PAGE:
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Friday, 7 June 2019

‘Crisis in the Cotswolds’ by Rebecca Tope


Published by Allison & Busby,
19 July 2018.
ISBN 970-0-7490-2337-9

Though a sleepy Cotswold village might be a familiar setting for a cosy crime novel, the occupation of the protagonist Thea Osborne is not. Her husband Drew is an undertaker who runs a natural burial service.

The couple find themselves caught in the middle of a family feud when a new client insists that any requests for details of the interment ceremony from the family of her deceased husband’s first wife’s family are refused. Against his better judgement, Drew agrees. He cannot afford to turn down work. Inevitably, family No 1 turns up and decide to set up camp by the burial field and stay until the funeral takes place. It doesn’t help that Thea finds one of the sons particularly attractive.

Life gets even more fraught when the body of a young woman is found in the burial grounds. Who would want to murder Juliet? Everyone appeared to like the young woman with learning difficulties always ready to help everyone. Thea is drawn into investigation encouraged by the detective in charge of the case.

Still adjusting to her newly married status including coping with her two young step-children doesn’t come easily to Thea. She misses the adventures she experienced in her old life as a house-sitter. As if all this was not enough to have to deal with, the manager of Drew’s other natural burial in Somerset decides to retire leaving him uncertain what to do about the future. The prospect of leaving her beloved Cotswolds and moving to Somerset fills Thea with dread, but feels she must not influence Drew’s decision.


Crisis in the Cotswold
is the sixteenth novel in this series though I must confess this is the first that I have read. I enjoyed the setting and learning about natural burials. The complex plot strands eventually pull together and keep the reader turning the page. What I found the most impressive feature of the writer’s skills was the characterisation. Despite a relatively large cast, each character was fully rounded and convincing to the point that there was no confusion as to who was who as happens so often in many of the novels I’ve read recently. (I do hate having to flick back through the pages to work out minor characters!) Thea is a feisty, resourceful woman who, despite her admirable qualities, is far from perfect which makes her all the more believable.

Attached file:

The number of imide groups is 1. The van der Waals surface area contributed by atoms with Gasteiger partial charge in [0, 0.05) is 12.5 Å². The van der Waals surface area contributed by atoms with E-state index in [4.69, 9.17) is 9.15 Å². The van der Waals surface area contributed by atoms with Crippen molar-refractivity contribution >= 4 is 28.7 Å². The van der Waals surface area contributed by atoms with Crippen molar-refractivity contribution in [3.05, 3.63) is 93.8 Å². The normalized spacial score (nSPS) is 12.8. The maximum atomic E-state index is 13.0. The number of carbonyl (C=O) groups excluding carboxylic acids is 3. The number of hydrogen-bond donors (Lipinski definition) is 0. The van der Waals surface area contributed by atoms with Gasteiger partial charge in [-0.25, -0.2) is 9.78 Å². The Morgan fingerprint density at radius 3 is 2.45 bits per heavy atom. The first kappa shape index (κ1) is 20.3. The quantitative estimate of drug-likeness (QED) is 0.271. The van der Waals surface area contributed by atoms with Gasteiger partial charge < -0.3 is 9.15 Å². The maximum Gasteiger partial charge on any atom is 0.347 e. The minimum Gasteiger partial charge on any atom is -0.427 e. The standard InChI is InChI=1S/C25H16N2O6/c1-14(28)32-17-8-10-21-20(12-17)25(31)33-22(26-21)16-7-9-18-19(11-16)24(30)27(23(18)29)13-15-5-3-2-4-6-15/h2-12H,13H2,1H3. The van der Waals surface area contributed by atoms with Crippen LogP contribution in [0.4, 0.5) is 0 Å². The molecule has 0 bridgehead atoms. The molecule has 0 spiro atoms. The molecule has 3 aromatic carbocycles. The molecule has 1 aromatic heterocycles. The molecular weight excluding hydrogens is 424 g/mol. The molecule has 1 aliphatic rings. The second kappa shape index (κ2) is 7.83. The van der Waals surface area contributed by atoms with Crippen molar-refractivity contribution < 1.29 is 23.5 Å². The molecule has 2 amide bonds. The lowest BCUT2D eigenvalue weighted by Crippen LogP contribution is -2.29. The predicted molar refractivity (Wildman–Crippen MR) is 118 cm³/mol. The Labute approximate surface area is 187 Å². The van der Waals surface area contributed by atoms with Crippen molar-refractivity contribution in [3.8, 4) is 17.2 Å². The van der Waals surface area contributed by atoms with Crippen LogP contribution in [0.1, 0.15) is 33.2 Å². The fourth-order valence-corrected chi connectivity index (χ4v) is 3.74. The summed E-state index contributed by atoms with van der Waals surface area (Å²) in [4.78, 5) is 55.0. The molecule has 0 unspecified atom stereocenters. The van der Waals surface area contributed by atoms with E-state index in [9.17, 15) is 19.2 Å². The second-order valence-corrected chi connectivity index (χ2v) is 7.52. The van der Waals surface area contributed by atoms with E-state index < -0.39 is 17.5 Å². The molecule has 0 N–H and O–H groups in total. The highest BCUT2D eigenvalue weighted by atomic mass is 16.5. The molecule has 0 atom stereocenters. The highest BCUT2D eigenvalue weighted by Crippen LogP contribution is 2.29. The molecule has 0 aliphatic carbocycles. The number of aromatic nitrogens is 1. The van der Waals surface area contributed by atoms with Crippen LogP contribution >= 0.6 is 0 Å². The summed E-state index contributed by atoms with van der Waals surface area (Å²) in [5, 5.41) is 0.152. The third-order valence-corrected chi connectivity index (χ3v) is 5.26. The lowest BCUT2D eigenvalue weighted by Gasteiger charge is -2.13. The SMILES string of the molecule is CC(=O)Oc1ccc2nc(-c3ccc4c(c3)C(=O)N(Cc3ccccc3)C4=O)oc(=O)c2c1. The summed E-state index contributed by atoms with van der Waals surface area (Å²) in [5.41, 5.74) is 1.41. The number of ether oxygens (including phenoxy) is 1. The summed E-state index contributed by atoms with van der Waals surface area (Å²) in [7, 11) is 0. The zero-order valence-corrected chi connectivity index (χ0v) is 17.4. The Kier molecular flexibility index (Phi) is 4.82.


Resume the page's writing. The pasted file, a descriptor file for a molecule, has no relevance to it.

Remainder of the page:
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Reviewer: Judith Cranswick  



Rebecca Tope is the author of four popular murder mystery series, featuring Den Cooper, Devon police detective, Drew Slocombe, Undertaker, Thea Osborne, house sitter in the Cotswolds, and more recently Persimmon (Simmy) Brown, a florist. Rebecca grew up on farms, first in Cheshire then in Devon, and now lives in rural Herefordshire on a smallholding situated close to the beautiful Black Mountains. Besides "ghost writer" of the novels based on the ITV series Rosemary and Thyme. Rebecca is also the proprietor of a small press - Praxis Books. This was established in 1992.

www.rebeccatope.com



Judith Cranswick was born and brought up in Norwich. She wrote her first novel (now languishing in the back of a drawer somewhere) when her two children were toddlers, but there was little time for writing when she returned to work teaching Geography in a large comprehensive. It was only after leaving her headship that she was able to take up writing again in earnest. Judith teaches Tai Chi, and line dancing, yoga, Pilates and Zumba. Her other hobbies include reading and travelling. She is lucky enough to be a cruise lecturer. You can read some of her adventures – the Ups and Downs of Being a Cruise Lecturer on her September 2014 blog on her home page. Judith’s latest book is Blood Flows South to read a review click on the title


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